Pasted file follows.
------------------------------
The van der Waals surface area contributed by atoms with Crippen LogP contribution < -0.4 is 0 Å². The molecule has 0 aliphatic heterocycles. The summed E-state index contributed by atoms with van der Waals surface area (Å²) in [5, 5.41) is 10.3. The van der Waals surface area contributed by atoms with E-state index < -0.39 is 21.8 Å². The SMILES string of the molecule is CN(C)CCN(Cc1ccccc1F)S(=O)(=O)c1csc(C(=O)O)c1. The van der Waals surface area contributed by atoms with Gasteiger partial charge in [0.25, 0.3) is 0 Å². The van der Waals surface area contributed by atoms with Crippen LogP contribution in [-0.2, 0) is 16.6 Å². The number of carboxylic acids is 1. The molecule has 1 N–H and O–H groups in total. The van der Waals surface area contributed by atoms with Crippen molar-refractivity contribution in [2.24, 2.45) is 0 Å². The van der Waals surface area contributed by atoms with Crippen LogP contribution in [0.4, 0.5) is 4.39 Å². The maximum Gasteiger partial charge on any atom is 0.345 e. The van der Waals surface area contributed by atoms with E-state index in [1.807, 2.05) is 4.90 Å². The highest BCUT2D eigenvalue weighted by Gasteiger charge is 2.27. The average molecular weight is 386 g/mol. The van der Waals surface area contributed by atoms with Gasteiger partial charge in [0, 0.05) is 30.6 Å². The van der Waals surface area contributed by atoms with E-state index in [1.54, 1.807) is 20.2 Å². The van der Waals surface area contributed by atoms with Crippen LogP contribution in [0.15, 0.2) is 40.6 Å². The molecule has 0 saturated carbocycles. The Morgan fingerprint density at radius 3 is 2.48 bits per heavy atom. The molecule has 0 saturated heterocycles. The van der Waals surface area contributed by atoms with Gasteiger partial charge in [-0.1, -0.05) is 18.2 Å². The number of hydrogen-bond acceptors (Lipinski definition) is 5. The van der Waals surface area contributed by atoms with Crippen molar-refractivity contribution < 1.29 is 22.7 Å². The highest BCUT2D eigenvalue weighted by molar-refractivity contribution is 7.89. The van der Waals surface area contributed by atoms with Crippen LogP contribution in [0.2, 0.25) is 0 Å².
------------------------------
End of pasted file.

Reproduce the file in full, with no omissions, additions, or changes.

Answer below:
The van der Waals surface area contributed by atoms with Crippen LogP contribution < -0.4 is 0 Å². The molecule has 0 aliphatic heterocycles. The summed E-state index contributed by atoms with van der Waals surface area (Å²) in [5, 5.41) is 10.3. The van der Waals surface area contributed by atoms with E-state index < -0.39 is 21.8 Å². The SMILES string of the molecule is CN(C)CCN(Cc1ccccc1F)S(=O)(=O)c1csc(C(=O)O)c1. The van der Waals surface area contributed by atoms with Gasteiger partial charge in [0.25, 0.3) is 0 Å². The van der Waals surface area contributed by atoms with Crippen LogP contribution in [-0.2, 0) is 16.6 Å². The number of carboxylic acids is 1. The molecule has 1 N–H and O–H groups in total. The van der Waals surface area contributed by atoms with Crippen molar-refractivity contribution in [2.24, 2.45) is 0 Å². The van der Waals surface area contributed by atoms with Crippen LogP contribution in [0.4, 0.5) is 4.39 Å². The maximum Gasteiger partial charge on any atom is 0.345 e. The van der Waals surface area contributed by atoms with E-state index in [1.807, 2.05) is 4.90 Å². The highest BCUT2D eigenvalue weighted by Gasteiger charge is 2.27. The average molecular weight is 386 g/mol. The van der Waals surface area contributed by atoms with Gasteiger partial charge in [0, 0.05) is 30.6 Å². The van der Waals surface area contributed by atoms with E-state index in [1.54, 1.807) is 20.2 Å². The van der Waals surface area contributed by atoms with Crippen LogP contribution in [0.15, 0.2) is 40.6 Å². The molecule has 0 saturated carbocycles. The Morgan fingerprint density at radius 3 is 2.48 bits per heavy atom. The molecule has 0 saturated heterocycles. The van der Waals surface area contributed by atoms with Gasteiger partial charge in [-0.1, -0.05) is 18.2 Å². The number of hydrogen-bond acceptors (Lipinski definition) is 5. The van der Waals surface area contributed by atoms with Crippen molar-refractivity contribution < 1.29 is 22.7 Å². The highest BCUT2D eigenvalue weighted by molar-refractivity contribution is 7.89. The van der Waals surface area contributed by atoms with Crippen LogP contribution in [0.2, 0.25) is 0 Å².